British physicist C. V. Boys brings clear insight to this question and to a particular Scripture verse. It’s hard to consume a beverage when you’re not even allowed to look at the beverage.
“Look not thou upon the wine when it is red, when it gives his color in the cup, when it moves itself aright.” – Proverbs 23:31
To read about this phenomenon addressed by scientists, including British physicist C.V. Boys, concerning how grape juice can move itself aright as its level of toxicity or alcoholic content increases, read the encyclopedia article at this link to learn about the phenomenon known as “tears of wine”.
Statistics don’t lie.
- In Scotland, the NHS estimate that in 2003 one in every 20 deaths could be attributed to alcohol.
- One study claims that “excessive alcohol consumption in Russia, particularly by men, has in recent years caused more than half of all the deaths at ages 15-54 years.”
- A study links alcohol to 1 in every 25 deaths worldwide and that 5% of years lived with disability are attributable to alcohol consumption. Countries collect statistics on alcohol-related deaths. While some categories relate to short-term effects, such as accidents, many relate to long-term effects of alcohol.
- Over-consumption of alcohol is one of the leading preventable causes of death worldwide.
- “Estimates of the economic costs of alcohol abuse, collected by the World Health Organization, vary from one to six percent of a country’s GDP. One Australian estimate pegged alcohol’s social costs at 24% of all drug abuse costs; a similar Canadian study concluded alcohol’s share was 41%. One study quantified the cost to the UK of all forms of alcohol misuse in 2001 as £18.5–20 billion.”
- Twenty-five to forty percent of all patients in U.S. general hospital beds (not in maternity or intensive care) are being treated for complications of alcohol-related problems. 1
- Annual health care expenditures for alcohol-related problems amount to $22.5 billion. The total cost of alcohol problems is $175.9 billion a year (compared to $114.2 billion for other drug problems and $137 billion for smoking).2
- In comparison to moderate and non-drinkers, individuals with a history of heavy drinking have higher health care costs. 3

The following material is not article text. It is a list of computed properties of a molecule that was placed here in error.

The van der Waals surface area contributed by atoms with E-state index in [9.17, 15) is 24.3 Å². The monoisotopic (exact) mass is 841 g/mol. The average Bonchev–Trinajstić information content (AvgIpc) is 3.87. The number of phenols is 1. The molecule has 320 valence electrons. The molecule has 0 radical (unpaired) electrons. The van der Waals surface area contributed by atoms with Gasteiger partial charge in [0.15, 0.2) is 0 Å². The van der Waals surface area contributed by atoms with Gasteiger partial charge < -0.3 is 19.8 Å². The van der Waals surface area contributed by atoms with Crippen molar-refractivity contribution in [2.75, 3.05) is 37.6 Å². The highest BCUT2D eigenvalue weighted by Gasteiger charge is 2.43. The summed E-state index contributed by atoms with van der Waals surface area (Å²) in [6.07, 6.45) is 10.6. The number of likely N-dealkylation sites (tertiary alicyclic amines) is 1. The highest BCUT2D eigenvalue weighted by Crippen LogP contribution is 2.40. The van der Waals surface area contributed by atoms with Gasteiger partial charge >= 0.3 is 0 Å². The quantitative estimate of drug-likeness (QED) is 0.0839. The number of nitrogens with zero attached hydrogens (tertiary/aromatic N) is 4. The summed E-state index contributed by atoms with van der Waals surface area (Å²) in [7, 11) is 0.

- Untreated alcohol problems waste an estimated $184.6 billion dollars per year in health care, business and criminal justice costs, and cause more than 100,000 deaths. 4
- Health care costs related to alcohol abuse are not limited to the user. Children of alcoholics who are admitted to the hospital average 62 percent more hospital days and 29 percent longer stays. 5
- Alcohol use by underage drinkers results in $3.7 billion a year in medical care costs due to traffic crashes, violent crime, suicide attempts and other related consequences. The total annual cost of alcohol use by underage youth is $52.8 billion. 6
- Alcohol-related car crashes are the number one killer of teens. Alcohol use is also associated with homicides, suicides, and drownings-the next three leading causes of death among youth. 7
- Alcohol is the drug most frequently used by 12 to 17 year-olds-and the one that causes the most negative health consequences. More than 4 million adolescents under the legal drinking age consume alcohol in any given month. 8
- For an estimate of the costs that alcohol problems may be causing your workplace, and suggestions on what a company can do to identify and treat costly alcohol problems, go to the Alcohol Cost Calculator: http://www.alcoholcostcalculator.org. 9
More Scripture verses on alcohol:
- Genesis 19:35 “And they made their father drink wine that night also: and the younger arose, and lay with him; and he perceived not when she lay down, nor when she arose.”
- Isaiah 5:11 “Woe unto them that rise up early in the morning, that they may follow strong drink; that continue until night, till wine inflame them!”
- Jeremiah 35:6 “But they said, We will drink no wine: for Jonadab the son of Rechab our father commanded us, saying, Ye shall drink no wine, neither ye, nor your sons for ever:”